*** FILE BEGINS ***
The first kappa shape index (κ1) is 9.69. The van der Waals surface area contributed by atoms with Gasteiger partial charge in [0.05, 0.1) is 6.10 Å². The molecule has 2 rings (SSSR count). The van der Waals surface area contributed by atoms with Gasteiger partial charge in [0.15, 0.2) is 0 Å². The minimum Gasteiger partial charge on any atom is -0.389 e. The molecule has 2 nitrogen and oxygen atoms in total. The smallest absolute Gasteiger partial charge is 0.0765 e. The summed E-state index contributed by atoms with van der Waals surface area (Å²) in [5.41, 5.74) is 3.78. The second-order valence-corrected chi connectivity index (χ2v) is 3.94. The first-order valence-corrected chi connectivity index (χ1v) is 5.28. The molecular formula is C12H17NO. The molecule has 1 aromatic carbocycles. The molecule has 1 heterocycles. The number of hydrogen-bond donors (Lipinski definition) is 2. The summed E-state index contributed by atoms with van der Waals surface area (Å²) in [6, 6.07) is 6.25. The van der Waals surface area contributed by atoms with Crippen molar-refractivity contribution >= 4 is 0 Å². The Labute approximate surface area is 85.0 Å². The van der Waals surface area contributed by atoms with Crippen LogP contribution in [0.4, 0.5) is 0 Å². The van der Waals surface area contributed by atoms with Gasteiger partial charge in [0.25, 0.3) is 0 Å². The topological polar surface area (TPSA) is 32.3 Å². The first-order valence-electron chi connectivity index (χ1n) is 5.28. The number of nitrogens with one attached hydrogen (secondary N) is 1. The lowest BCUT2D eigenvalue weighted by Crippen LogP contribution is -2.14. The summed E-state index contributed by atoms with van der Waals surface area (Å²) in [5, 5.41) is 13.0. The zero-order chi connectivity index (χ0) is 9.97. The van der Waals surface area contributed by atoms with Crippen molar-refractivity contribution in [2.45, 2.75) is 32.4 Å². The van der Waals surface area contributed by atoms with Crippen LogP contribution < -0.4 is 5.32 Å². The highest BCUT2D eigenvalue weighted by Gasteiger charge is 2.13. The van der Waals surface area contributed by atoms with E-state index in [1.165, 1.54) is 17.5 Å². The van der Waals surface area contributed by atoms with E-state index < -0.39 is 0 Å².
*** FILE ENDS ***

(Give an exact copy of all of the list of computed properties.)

The first kappa shape index (κ1) is 9.69. The van der Waals surface area contributed by atoms with Gasteiger partial charge in [0.05, 0.1) is 6.10 Å². The molecule has 2 rings (SSSR count). The van der Waals surface area contributed by atoms with Gasteiger partial charge in [0.15, 0.2) is 0 Å². The minimum Gasteiger partial charge on any atom is -0.389 e. The molecule has 2 nitrogen and oxygen atoms in total. The smallest absolute Gasteiger partial charge is 0.0765 e. The summed E-state index contributed by atoms with van der Waals surface area (Å²) in [5.41, 5.74) is 3.78. The second-order valence-corrected chi connectivity index (χ2v) is 3.94. The first-order valence-corrected chi connectivity index (χ1v) is 5.28. The molecular formula is C12H17NO. The molecule has 1 aromatic carbocycles. The molecule has 1 heterocycles. The number of hydrogen-bond donors (Lipinski definition) is 2. The summed E-state index contributed by atoms with van der Waals surface area (Å²) in [6, 6.07) is 6.25. The van der Waals surface area contributed by atoms with Crippen molar-refractivity contribution >= 4 is 0 Å². The Labute approximate surface area is 85.0 Å². The van der Waals surface area contributed by atoms with Crippen LogP contribution in [0.4, 0.5) is 0 Å². The van der Waals surface area contributed by atoms with Gasteiger partial charge in [0.25, 0.3) is 0 Å². The topological polar surface area (TPSA) is 32.3 Å². The first-order valence-electron chi connectivity index (χ1n) is 5.28. The number of nitrogens with one attached hydrogen (secondary N) is 1. The lowest BCUT2D eigenvalue weighted by Crippen LogP contribution is -2.14. The summed E-state index contributed by atoms with van der Waals surface area (Å²) in [5, 5.41) is 13.0. The zero-order chi connectivity index (χ0) is 9.97. The van der Waals surface area contributed by atoms with Crippen molar-refractivity contribution in [2.45, 2.75) is 32.4 Å². The van der Waals surface area contributed by atoms with Crippen LogP contribution < -0.4 is 5.32 Å². The highest BCUT2D eigenvalue weighted by Gasteiger charge is 2.13. The van der Waals surface area contributed by atoms with E-state index in [1.165, 1.54) is 17.5 Å². The van der Waals surface area contributed by atoms with E-state index < -0.39 is 0 Å².